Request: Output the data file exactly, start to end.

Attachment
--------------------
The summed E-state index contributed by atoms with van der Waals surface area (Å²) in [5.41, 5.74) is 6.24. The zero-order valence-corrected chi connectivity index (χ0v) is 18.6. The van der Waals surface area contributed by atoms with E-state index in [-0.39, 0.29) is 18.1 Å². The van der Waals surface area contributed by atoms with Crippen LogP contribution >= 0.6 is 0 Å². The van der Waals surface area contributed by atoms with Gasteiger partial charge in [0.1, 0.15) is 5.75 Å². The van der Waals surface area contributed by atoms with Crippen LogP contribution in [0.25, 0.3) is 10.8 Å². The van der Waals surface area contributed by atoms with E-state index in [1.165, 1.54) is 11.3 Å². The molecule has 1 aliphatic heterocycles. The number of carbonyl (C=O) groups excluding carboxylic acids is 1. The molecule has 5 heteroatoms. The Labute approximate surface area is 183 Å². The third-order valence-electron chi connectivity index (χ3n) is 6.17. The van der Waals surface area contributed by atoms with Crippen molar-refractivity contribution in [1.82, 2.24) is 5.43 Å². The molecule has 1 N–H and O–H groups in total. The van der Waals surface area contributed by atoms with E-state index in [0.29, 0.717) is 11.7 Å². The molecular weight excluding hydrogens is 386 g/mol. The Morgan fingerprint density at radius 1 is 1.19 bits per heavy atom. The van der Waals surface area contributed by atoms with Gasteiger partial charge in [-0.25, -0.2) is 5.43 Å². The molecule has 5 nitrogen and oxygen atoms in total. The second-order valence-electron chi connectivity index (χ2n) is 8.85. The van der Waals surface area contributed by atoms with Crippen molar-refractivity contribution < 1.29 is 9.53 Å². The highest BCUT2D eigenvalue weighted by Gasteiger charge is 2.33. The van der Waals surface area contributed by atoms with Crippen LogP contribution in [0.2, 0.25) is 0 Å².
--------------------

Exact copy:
The summed E-state index contributed by atoms with van der Waals surface area (Å²) in [5.41, 5.74) is 6.24. The zero-order valence-corrected chi connectivity index (χ0v) is 18.6. The van der Waals surface area contributed by atoms with E-state index in [-0.39, 0.29) is 18.1 Å². The van der Waals surface area contributed by atoms with Crippen LogP contribution >= 0.6 is 0 Å². The van der Waals surface area contributed by atoms with Gasteiger partial charge in [0.1, 0.15) is 5.75 Å². The van der Waals surface area contributed by atoms with Crippen LogP contribution in [0.25, 0.3) is 10.8 Å². The van der Waals surface area contributed by atoms with E-state index in [1.165, 1.54) is 11.3 Å². The molecule has 1 aliphatic heterocycles. The number of carbonyl (C=O) groups excluding carboxylic acids is 1. The molecule has 5 heteroatoms. The Labute approximate surface area is 183 Å². The third-order valence-electron chi connectivity index (χ3n) is 6.17. The van der Waals surface area contributed by atoms with Crippen molar-refractivity contribution in [1.82, 2.24) is 5.43 Å². The molecule has 1 N–H and O–H groups in total. The van der Waals surface area contributed by atoms with E-state index in [0.29, 0.717) is 11.7 Å². The molecular weight excluding hydrogens is 386 g/mol. The Morgan fingerprint density at radius 1 is 1.19 bits per heavy atom. The van der Waals surface area contributed by atoms with Gasteiger partial charge in [-0.25, -0.2) is 5.43 Å². The molecule has 5 nitrogen and oxygen atoms in total. The second-order valence-electron chi connectivity index (χ2n) is 8.85. The van der Waals surface area contributed by atoms with Crippen molar-refractivity contribution < 1.29 is 9.53 Å². The highest BCUT2D eigenvalue weighted by Gasteiger charge is 2.33. The van der Waals surface area contributed by atoms with Crippen LogP contribution in [0.2, 0.25) is 0 Å².